History of Vacuum Diode
In November 16, 1904 first vacuum diode was invented by Sir John Ambrose Fleming and it is also called the Fleming valve, the first thermionic valve. In those days there was no existence of p-n junction in electronics field. A conceptual figure of vacuum diode is shown below.
How Does Vacuum Tube Diode Work?
Here the vacuum diode works mostly like a modern diode. But its size is larger. It consists of a vacuum container with cathode and anode inside. This cathode and anode are connected across a voltage source.
The anode is applied with positive voltage with respect to cathode. It works on the principle of thermionic emission. A filament heats this cathode. Hence electrons get emitted from the cathode and attracted towards the anode. If the positive voltage applied at the anode, is not sufficient enough, the anode cannot attract the electrons emitted from the cathode due to hot filament.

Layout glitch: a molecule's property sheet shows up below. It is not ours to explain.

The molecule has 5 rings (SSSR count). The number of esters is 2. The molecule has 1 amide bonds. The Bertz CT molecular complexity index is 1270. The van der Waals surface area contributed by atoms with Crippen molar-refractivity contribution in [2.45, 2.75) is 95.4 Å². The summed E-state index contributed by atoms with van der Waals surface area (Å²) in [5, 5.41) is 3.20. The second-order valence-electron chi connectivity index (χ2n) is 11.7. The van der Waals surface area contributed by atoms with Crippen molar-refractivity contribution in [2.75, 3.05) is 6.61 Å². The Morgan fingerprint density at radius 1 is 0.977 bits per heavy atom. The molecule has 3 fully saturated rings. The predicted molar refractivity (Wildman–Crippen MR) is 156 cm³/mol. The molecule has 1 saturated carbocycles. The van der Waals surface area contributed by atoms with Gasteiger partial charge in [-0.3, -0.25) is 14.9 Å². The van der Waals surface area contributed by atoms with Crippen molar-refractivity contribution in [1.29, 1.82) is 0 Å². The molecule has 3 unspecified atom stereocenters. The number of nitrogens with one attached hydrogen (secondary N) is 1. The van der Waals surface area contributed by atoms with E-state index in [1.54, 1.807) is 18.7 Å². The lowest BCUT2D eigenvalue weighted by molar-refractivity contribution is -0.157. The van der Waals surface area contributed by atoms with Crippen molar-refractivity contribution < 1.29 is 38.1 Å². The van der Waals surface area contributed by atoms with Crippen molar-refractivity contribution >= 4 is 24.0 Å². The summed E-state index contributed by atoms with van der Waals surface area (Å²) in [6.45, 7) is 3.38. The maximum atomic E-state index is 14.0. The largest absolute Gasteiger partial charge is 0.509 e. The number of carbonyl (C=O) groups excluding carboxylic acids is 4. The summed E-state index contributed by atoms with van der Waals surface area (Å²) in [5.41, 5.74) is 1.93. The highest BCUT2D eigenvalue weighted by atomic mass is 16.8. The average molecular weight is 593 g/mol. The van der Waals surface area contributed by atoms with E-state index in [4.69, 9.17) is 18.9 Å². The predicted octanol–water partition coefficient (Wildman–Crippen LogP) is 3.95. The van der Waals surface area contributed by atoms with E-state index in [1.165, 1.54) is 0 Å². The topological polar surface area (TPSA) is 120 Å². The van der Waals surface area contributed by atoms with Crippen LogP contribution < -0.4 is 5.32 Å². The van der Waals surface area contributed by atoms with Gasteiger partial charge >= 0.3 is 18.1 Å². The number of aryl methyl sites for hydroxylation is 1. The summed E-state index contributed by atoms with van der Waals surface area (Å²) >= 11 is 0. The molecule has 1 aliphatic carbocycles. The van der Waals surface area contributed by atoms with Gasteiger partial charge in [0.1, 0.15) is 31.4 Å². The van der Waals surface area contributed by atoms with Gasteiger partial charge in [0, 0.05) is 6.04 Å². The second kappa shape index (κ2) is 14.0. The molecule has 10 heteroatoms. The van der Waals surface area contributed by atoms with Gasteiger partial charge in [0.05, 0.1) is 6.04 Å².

As a result, one cloud of electrons gets accumulated in the space between cathode and anode. This is called space charge. Due to this space charge, the further emitted electrons get repealed and come back to the cathode. Hence virtually electron emission stops. No current flows through the circuit.
If the applied voltage between anode and cathode is increased gradually then more and more space charge electrons come to the anode and create vacant space for further emitted electrons. So with the increase of voltage across anode and cathode, we can increase the emission rate of electrons.